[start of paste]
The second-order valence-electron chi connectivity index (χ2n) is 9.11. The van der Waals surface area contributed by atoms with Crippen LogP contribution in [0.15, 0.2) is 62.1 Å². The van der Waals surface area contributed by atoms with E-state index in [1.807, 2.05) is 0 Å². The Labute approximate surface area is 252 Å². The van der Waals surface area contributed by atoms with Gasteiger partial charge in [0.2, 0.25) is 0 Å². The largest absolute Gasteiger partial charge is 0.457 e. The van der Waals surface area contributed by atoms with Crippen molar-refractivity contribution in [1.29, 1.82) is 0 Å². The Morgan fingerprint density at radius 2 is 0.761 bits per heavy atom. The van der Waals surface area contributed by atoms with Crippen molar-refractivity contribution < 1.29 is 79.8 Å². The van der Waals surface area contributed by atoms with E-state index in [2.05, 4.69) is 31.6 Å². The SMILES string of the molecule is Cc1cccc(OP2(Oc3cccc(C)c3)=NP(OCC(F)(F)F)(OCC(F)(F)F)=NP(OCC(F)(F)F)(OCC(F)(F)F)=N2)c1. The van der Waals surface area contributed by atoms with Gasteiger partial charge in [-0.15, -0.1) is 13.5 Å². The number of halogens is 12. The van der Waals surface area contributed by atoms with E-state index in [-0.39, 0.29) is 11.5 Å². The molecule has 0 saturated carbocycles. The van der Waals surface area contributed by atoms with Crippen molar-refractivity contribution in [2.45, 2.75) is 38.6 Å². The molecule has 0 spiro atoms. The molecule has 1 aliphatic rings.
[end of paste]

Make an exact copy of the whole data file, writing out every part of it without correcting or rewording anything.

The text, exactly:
The second-order valence-electron chi connectivity index (χ2n) is 9.11. The van der Waals surface area contributed by atoms with Crippen LogP contribution in [0.15, 0.2) is 62.1 Å². The van der Waals surface area contributed by atoms with E-state index in [1.807, 2.05) is 0 Å². The Labute approximate surface area is 252 Å². The van der Waals surface area contributed by atoms with Gasteiger partial charge in [0.2, 0.25) is 0 Å². The largest absolute Gasteiger partial charge is 0.457 e. The van der Waals surface area contributed by atoms with Crippen molar-refractivity contribution in [1.29, 1.82) is 0 Å². The Morgan fingerprint density at radius 2 is 0.761 bits per heavy atom. The van der Waals surface area contributed by atoms with Crippen molar-refractivity contribution < 1.29 is 79.8 Å². The van der Waals surface area contributed by atoms with E-state index in [2.05, 4.69) is 31.6 Å². The SMILES string of the molecule is Cc1cccc(OP2(Oc3cccc(C)c3)=NP(OCC(F)(F)F)(OCC(F)(F)F)=NP(OCC(F)(F)F)(OCC(F)(F)F)=N2)c1. The van der Waals surface area contributed by atoms with Gasteiger partial charge in [-0.15, -0.1) is 13.5 Å². The number of halogens is 12. The van der Waals surface area contributed by atoms with E-state index in [-0.39, 0.29) is 11.5 Å². The molecule has 0 saturated carbocycles. The van der Waals surface area contributed by atoms with Crippen molar-refractivity contribution in [2.45, 2.75) is 38.6 Å². The molecule has 0 spiro atoms. The molecule has 1 aliphatic rings.